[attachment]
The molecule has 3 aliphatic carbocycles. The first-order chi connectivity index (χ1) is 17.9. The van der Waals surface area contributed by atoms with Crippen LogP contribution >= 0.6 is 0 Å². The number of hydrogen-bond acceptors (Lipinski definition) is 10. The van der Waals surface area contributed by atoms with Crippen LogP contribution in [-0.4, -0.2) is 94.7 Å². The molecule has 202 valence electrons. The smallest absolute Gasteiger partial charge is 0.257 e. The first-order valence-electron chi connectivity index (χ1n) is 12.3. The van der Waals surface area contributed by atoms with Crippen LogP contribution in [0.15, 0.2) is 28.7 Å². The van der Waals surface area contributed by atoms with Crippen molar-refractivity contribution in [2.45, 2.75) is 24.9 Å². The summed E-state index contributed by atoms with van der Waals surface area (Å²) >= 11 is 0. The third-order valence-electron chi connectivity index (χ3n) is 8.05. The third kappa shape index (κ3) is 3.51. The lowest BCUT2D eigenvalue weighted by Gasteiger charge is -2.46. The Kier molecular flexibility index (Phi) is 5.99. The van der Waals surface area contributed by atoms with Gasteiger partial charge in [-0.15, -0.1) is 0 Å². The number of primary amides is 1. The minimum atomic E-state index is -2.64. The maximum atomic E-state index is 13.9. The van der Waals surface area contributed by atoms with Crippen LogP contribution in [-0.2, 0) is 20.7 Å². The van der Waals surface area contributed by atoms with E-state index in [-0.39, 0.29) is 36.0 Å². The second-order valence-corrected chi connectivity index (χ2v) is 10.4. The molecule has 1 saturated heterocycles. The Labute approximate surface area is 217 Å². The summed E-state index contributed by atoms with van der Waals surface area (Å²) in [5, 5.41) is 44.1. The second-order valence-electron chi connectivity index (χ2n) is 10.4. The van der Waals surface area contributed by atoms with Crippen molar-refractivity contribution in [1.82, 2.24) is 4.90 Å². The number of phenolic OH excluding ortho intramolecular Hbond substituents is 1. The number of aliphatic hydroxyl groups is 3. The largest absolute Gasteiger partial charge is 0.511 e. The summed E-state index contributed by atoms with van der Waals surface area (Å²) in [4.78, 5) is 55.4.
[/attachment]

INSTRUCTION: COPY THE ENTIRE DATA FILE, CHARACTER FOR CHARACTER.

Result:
The molecule has 3 aliphatic carbocycles. The first-order chi connectivity index (χ1) is 17.9. The van der Waals surface area contributed by atoms with Crippen LogP contribution >= 0.6 is 0 Å². The number of hydrogen-bond acceptors (Lipinski definition) is 10. The van der Waals surface area contributed by atoms with Crippen LogP contribution in [-0.4, -0.2) is 94.7 Å². The molecule has 202 valence electrons. The smallest absolute Gasteiger partial charge is 0.257 e. The first-order valence-electron chi connectivity index (χ1n) is 12.3. The van der Waals surface area contributed by atoms with Crippen LogP contribution in [0.15, 0.2) is 28.7 Å². The van der Waals surface area contributed by atoms with Crippen molar-refractivity contribution in [2.45, 2.75) is 24.9 Å². The summed E-state index contributed by atoms with van der Waals surface area (Å²) >= 11 is 0. The third-order valence-electron chi connectivity index (χ3n) is 8.05. The third kappa shape index (κ3) is 3.51. The lowest BCUT2D eigenvalue weighted by Gasteiger charge is -2.46. The Kier molecular flexibility index (Phi) is 5.99. The van der Waals surface area contributed by atoms with Gasteiger partial charge in [-0.15, -0.1) is 0 Å². The number of primary amides is 1. The minimum atomic E-state index is -2.64. The maximum atomic E-state index is 13.9. The van der Waals surface area contributed by atoms with Crippen LogP contribution in [-0.2, 0) is 20.7 Å². The van der Waals surface area contributed by atoms with E-state index in [-0.39, 0.29) is 36.0 Å². The second-order valence-corrected chi connectivity index (χ2v) is 10.4. The molecule has 1 saturated heterocycles. The Labute approximate surface area is 217 Å². The summed E-state index contributed by atoms with van der Waals surface area (Å²) in [5, 5.41) is 44.1. The second-order valence-electron chi connectivity index (χ2n) is 10.4. The van der Waals surface area contributed by atoms with Crippen molar-refractivity contribution in [1.82, 2.24) is 4.90 Å². The number of phenolic OH excluding ortho intramolecular Hbond substituents is 1. The number of aliphatic hydroxyl groups is 3. The largest absolute Gasteiger partial charge is 0.511 e. The summed E-state index contributed by atoms with van der Waals surface area (Å²) in [4.78, 5) is 55.4.